Recovery time will be the same as in a tummy tuck. 2 weeks out of work and 1.5 months without lifting weight or doing exercise. Lenght of the incision should be as in a mini tummy tuck, usually 6 to 8 inches .

Find a Board Certified Plastic Surgeon and discuss what will be the proper treatment to achieve the result you desires.


Dr. Luis Redondo

Luis Eduardo Redondo, MD
Dominican Republic Plastic Surgeon
5.0 out of 5 stars 20 reviews

Diastasis repair leads to skin removal

If you have a large diastasis, its repair will substantially flatten your stomach and the tummy skin may or may not be able to tighten up without some skin removal. Your surgeon should be able to anticipate both possibilities and give you his/her plan for your surgery.

Sheldon Lincenberg, MD
Atlanta Plastic Surgeon
4.7 out of 5 stars 26 reviews

Possible answers

I say possible because a lot of your question are specific to the doctor you choose to I'd encourage you to ask him/her rather than relying on the answers you see on line.

Yes, your incision should be smaller though you will likely still have drains. The incision will be in the same place(s) - along your lower abdomen and around your belly button. The recovery will be a little shorter but, in all honesty, the part you are having done is the part that hurts the most so in that way I'd expect you to recover much like a tummy tuck. Cost is so regionally specific. There is less time spent with your procedure so one would expect it to cost less but, you should get several quotes before selecting your doc. Good luck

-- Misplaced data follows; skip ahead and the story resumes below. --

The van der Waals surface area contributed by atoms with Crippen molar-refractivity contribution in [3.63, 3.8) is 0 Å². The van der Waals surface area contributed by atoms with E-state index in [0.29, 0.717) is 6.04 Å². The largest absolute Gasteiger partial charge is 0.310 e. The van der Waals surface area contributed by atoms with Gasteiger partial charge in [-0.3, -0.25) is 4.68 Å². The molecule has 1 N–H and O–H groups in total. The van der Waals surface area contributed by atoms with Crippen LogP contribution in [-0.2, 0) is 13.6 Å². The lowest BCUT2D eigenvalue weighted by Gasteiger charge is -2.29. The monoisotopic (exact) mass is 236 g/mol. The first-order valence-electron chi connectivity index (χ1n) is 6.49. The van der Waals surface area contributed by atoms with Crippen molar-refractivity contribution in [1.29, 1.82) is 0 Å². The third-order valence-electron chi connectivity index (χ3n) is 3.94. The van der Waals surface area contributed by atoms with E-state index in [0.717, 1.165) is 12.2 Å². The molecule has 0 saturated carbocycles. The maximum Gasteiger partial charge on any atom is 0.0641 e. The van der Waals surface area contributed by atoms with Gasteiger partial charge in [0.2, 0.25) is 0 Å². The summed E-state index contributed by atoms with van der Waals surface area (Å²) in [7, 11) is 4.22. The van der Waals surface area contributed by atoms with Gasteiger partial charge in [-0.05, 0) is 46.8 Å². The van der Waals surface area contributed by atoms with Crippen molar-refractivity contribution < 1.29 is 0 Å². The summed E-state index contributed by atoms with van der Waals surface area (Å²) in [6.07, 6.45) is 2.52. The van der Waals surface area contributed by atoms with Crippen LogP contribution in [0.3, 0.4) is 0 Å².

Robert Frank, MD
Munster Plastic Surgeon
5.0 out of 5 stars 34 reviews

What can I expect for a tummy tuck for diastasis recti repair only, not needing any fat or skin removed on the outside

Thank you for your question, and congratulations on getting back in shape!.  It is possible to only repair the connective tissue causing the diastasis but the procedure would be similar as in a full tummy tuck repair.  Because the diastasis often extends from just under the breast bone down to your lower abdomen/pelvis, exposure to repair the full length would require a similar incision length.  Because not all of the tissues need to be tightened, your surgery is a bit smaller, and recovery would likely be a bit faster.  I would definitely recommend you see a board-certified plastic surgeon as without photographs, or an in-person examination it is difficult to make the best recommendations.  

Nelson Castillo, MD
Atlanta Plastic Surgeon
4.9 out of 5 stars 65 reviews

These answers are for educational purposes and should not be relied upon as a substitute for medical advice you may receive from your physician. If you have a medical emergency, please call 911. These answers do not constitute or initiate a patient/doctor relationship.